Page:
Romney & Obama: I'm the real candidate of change
DOSWELL, Va. (AP) — Five days before the election, Republican challenger Mitt Romney and President Barack Obama vied forcefully for the mantle of change Thursday in a country thirsting for it after a painful recession and uneven recovery, pressing intense closing arguments in their unpredictably close race for the White House. Early voting topped 20 million ballots. A three-day lull that followed Superstorm Sandy ended abruptly, the president campaigning briskly across three battleground states and Romney piling up three stops in a fourth. The Republican also attacked with a tough new Spanish-language television ad in Florida showing Venezuela’s leftist leader, Hugo Chavez, and Raul Castro’s daughter, Mariela, saying they would vote for Obama.
Shore residents return home to damage, destruction
POINT PLEASANT BEACH, N.J. (AP) — Bill Goldberg’s first reaction upon entering his flood-damaged home in this popular Jersey Shore resort community was unprintable. His second was that life as he knew it had just been turned upside down — along with his refrigerator, freezer, and kitchen and dining room furniture.
Exasperation builds on Day 3 in storm-stricken NYC
NEW YORK (AP) — Frustration — and in some cases fear — mounted in New York City on Thursday, three days after Superstorm Sandy. Traffic backed up for miles at bridges, large crowds waited impatiently for buses into Manhattan, and tempers flared in gas lines. Mayor Michael Bloomberg said the city would send bottled water and ready-to-eat meals into the hardest-hit neighborhoods through the weekend, but some New Yorkers grew dispirited after days without power, water and heat and decided to get out.
Ex-Penn St. president charged in Sandusky case
HARRISBURG, Pa. (AP) — The ‘‘conspiracy of silence’’ that protected Jerry Sandusky extended all the way to the top at Penn State, prosecutors said Thursday as they charged former university President Graham Spanier with hushing up child sexual abuse allegations against the former assistant football coach. Prosecutors also added counts against two of Spanier’s former underlings, Tim Curley and Gary Schultz, who were already charged with lying to a grand jury.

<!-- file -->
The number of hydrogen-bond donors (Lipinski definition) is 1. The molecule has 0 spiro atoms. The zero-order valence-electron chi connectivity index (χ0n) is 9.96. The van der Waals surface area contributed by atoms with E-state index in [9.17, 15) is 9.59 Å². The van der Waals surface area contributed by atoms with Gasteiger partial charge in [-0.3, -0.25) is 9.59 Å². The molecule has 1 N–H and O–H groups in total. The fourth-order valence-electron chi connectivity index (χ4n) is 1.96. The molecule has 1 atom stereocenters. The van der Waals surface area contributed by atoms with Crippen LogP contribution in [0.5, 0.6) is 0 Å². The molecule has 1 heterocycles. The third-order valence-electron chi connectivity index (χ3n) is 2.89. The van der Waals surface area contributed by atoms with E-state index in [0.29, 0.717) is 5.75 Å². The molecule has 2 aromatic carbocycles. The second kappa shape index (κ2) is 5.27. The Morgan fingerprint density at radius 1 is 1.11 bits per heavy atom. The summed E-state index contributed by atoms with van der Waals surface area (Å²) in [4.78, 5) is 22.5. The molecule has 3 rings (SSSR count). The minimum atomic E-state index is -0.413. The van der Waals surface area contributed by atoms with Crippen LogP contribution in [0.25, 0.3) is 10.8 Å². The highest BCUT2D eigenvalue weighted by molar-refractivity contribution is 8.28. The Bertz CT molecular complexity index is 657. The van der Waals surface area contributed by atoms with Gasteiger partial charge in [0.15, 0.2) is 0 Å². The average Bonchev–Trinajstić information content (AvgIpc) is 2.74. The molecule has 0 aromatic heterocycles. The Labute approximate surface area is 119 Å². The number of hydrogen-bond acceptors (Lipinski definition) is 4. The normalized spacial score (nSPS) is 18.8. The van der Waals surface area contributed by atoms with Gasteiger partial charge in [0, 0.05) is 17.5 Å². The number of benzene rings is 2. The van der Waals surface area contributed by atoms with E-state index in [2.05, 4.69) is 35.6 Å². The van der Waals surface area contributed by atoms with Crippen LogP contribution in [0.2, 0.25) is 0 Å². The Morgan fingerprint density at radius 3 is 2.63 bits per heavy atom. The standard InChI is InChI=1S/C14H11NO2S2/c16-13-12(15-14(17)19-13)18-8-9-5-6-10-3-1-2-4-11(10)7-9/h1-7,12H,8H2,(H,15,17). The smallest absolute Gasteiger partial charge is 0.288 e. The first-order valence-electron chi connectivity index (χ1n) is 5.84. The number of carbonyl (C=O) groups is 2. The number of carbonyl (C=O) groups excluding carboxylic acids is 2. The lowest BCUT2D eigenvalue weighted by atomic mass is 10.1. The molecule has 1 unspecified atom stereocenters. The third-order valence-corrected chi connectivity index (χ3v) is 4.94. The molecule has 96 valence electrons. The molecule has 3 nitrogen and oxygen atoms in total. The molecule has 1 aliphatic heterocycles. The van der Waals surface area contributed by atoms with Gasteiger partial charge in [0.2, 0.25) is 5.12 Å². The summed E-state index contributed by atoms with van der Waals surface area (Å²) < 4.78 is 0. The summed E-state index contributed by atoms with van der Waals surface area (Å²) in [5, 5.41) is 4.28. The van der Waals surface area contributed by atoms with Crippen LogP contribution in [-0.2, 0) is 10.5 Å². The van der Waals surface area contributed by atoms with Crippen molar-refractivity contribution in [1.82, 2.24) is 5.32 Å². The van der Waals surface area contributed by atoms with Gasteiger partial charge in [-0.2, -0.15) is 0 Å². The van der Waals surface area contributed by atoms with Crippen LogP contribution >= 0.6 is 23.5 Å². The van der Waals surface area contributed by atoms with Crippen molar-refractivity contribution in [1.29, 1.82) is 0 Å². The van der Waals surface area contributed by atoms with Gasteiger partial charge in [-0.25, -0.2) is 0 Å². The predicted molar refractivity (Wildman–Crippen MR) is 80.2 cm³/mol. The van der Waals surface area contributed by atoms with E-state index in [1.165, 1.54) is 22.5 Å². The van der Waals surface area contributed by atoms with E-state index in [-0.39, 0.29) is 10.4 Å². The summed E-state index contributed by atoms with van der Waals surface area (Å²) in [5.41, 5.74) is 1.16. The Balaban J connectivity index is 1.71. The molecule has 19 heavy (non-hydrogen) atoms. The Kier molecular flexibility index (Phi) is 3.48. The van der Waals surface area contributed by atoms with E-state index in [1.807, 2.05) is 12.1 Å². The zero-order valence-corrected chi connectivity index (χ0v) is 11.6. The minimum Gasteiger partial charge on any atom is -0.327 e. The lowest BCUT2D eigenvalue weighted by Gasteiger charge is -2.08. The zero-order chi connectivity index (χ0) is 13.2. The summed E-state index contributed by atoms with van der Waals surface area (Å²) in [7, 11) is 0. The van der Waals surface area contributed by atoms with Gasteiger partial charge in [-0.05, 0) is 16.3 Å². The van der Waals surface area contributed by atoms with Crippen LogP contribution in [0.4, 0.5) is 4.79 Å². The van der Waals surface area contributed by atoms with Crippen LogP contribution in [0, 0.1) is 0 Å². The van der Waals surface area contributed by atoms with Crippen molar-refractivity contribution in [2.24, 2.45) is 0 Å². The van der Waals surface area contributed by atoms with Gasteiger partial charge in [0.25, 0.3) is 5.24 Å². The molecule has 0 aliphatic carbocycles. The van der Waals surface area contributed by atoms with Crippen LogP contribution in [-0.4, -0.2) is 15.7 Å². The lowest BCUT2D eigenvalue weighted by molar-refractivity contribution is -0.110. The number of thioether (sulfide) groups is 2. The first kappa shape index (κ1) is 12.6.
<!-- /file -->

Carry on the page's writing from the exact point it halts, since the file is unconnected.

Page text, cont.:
Consumers give US economy a lift before election
WASHINGTON (AP) — A flurry of data issued Thursday sketched a brightening view of the U.S. economy in the final days before a presidential election that will pivot on the strength of the recovery. Cheaper gas, rising home prices and lower unemployment have given consumers the confidence to spend more. And retailers, auto dealers and manufacturers are benefiting.
Syrians wary of US push to overhaul opposition
BEIRUT (AP) — Members of Syria’s opposition-in-exile bristled Thursday at the Obama administration’s suggestion that Washington will handpick more representative leaders at a crucial conference in Qatar next week. The new U.S. push appears aimed at creating a unified leadership that could work more closely with the West. But there are signs of resistance among deeply fractured opposition groups wary of attempts by foreign backers to dictate strategy in the civil war against President Bashar Assad.
Israel confirms killing Arafat deputy in 1988
JERUSALEM (AP) — Israel acknowledged Thursday it killed Palestinian leader Yasser Arafat’s deputy in a 1988 raid in Tunisia, lifting a nearly 25-year veil of secrecy and allowing a rare glimpse into the shadowy world of its secret operations. One of the commandos was disguised as a woman on a romantic vacation, and one of the weapons was hidden in a box of chocolates.
Prosecutor: Kids slain in Illinois begged to live
NAPERVILLE, Ill. (AP) — A suburban Chicago woman ordered her 7-year-old son and a kindergartner she was babysitting to kneel on a bedroom floor and pray, then stabbed them both dozens of times as they begged for their lives, striking again and again as she told her son he was going to heaven, authorities said Thursday. Officers who forced their way inside the locked apartment hours later found blood-spattered walls and the children’s bodies in a master bedroom where moments before the killings they had been happily jumping on a bed, prosecutors said.
Ford's Mark Fields promoted, could become CEO
DETROIT (AP) — Ford’s leaders have watched Mark Fields, a brash Harvard MBA, turn the company’s North American business into a profit machine. Now they’re eyeing him for CEO. Fields, 51, was named chief operating officer Thursday, a sign the board favors him for the top job when CEO Alan Mulally eventually retires. Mulally, 67, plans to stay at least through 2014, a decision that reassured Wall Street.Continued...